Scholarly work on music and performance in the Caribbean often notes the ways that soca and calypso are viewed as public space and as such women are often underrepresented in the industry. While early colonial and patriarchal ideals would see women as unsuitable to participate in this very public space, and designated them to the private sphere, scholars note that it was in fact the artistic work of poor, lower-class women that contributed to the art form that would give birth to calypso in the 1800s (Hughes-Tafen 55). The tradition of creating and singing songs to transmit stories of their lives and the lives of members of the community would come through in witty, vulgar and comedic storytelling to melodies of female Jammettes and Chantuelles. As calypso grew as an art form and became paramount to the Carnival tradition in Trinidad, women would be removed in public performances. Respectability politics would emerge embedded in a black nationalist agenda that looked at black women as icons of virtue, while simultaneously inscribing onto them ideals of white supremist and colonial gender roles.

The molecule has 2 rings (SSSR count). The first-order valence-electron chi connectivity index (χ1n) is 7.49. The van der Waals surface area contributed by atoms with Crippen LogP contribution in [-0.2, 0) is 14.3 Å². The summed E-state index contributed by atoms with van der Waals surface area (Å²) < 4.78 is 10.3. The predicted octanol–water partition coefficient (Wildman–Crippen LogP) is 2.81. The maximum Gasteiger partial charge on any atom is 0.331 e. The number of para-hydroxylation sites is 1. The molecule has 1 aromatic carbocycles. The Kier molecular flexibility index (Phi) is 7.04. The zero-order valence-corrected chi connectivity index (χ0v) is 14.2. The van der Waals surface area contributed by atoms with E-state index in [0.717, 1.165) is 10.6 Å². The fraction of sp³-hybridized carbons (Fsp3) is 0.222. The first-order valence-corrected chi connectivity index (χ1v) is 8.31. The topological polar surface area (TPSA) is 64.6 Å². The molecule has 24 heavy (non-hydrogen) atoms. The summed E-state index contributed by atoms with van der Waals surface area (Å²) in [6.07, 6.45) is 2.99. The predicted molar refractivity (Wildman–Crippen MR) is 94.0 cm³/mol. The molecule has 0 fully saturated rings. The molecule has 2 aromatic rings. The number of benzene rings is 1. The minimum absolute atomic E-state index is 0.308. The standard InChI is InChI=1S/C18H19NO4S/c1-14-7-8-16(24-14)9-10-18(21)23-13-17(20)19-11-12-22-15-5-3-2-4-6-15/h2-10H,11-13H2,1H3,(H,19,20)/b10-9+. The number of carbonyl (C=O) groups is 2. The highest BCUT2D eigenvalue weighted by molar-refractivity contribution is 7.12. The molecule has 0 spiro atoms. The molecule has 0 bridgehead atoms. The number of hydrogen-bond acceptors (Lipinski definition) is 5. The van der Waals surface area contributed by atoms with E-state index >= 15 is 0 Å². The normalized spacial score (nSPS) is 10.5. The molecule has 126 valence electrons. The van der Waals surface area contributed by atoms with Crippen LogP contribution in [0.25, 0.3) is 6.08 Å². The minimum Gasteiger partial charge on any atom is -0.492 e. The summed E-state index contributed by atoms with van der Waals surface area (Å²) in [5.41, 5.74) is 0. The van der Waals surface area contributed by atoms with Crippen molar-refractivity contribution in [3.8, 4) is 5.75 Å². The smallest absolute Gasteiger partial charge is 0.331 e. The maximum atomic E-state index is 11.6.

As Hughes-Tafen notes

 

Underlying the colonial and national agendas was thus the issue of control that attempted to keep women out of public spaces such as calypso performance in favour of confining them to the realm of the private as homemakers, faithful Christians and wives. This desire did not fit in with the realities of non-white women living in slave societies. (60)